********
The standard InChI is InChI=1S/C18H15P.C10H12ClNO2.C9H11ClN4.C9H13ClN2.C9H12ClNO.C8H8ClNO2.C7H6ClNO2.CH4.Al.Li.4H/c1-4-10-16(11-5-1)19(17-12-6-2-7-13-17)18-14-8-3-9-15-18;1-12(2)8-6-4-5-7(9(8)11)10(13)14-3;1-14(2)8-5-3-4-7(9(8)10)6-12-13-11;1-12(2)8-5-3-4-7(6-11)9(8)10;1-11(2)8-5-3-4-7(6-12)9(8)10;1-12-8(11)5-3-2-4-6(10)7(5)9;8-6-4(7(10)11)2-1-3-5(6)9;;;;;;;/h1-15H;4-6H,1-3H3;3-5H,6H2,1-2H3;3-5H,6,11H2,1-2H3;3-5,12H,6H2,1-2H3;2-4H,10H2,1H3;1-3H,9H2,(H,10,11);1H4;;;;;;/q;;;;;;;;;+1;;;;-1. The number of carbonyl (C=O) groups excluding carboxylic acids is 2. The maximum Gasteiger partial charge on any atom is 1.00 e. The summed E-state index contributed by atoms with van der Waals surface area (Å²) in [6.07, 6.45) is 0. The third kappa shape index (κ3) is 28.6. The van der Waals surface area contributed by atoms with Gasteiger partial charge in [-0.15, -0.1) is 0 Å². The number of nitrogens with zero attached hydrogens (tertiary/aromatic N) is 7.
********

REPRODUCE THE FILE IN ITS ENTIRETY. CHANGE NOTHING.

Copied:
The standard InChI is InChI=1S/C18H15P.C10H12ClNO2.C9H11ClN4.C9H13ClN2.C9H12ClNO.C8H8ClNO2.C7H6ClNO2.CH4.Al.Li.4H/c1-4-10-16(11-5-1)19(17-12-6-2-7-13-17)18-14-8-3-9-15-18;1-12(2)8-6-4-5-7(9(8)11)10(13)14-3;1-14(2)8-5-3-4-7(9(8)10)6-12-13-11;1-12(2)8-5-3-4-7(6-11)9(8)10;1-11(2)8-5-3-4-7(6-12)9(8)10;1-12-8(11)5-3-2-4-6(10)7(5)9;8-6-4(7(10)11)2-1-3-5(6)9;;;;;;;/h1-15H;4-6H,1-3H3;3-5H,6H2,1-2H3;3-5H,6,11H2,1-2H3;3-5,12H,6H2,1-2H3;2-4H,10H2,1H3;1-3H,9H2,(H,10,11);1H4;;;;;;/q;;;;;;;;;+1;;;;-1. The number of carbonyl (C=O) groups excluding carboxylic acids is 2. The maximum Gasteiger partial charge on any atom is 1.00 e. The summed E-state index contributed by atoms with van der Waals surface area (Å²) in [6.07, 6.45) is 0. The third kappa shape index (κ3) is 28.6. The van der Waals surface area contributed by atoms with Gasteiger partial charge in [-0.15, -0.1) is 0 Å². The number of nitrogens with zero attached hydrogens (tertiary/aromatic N) is 7.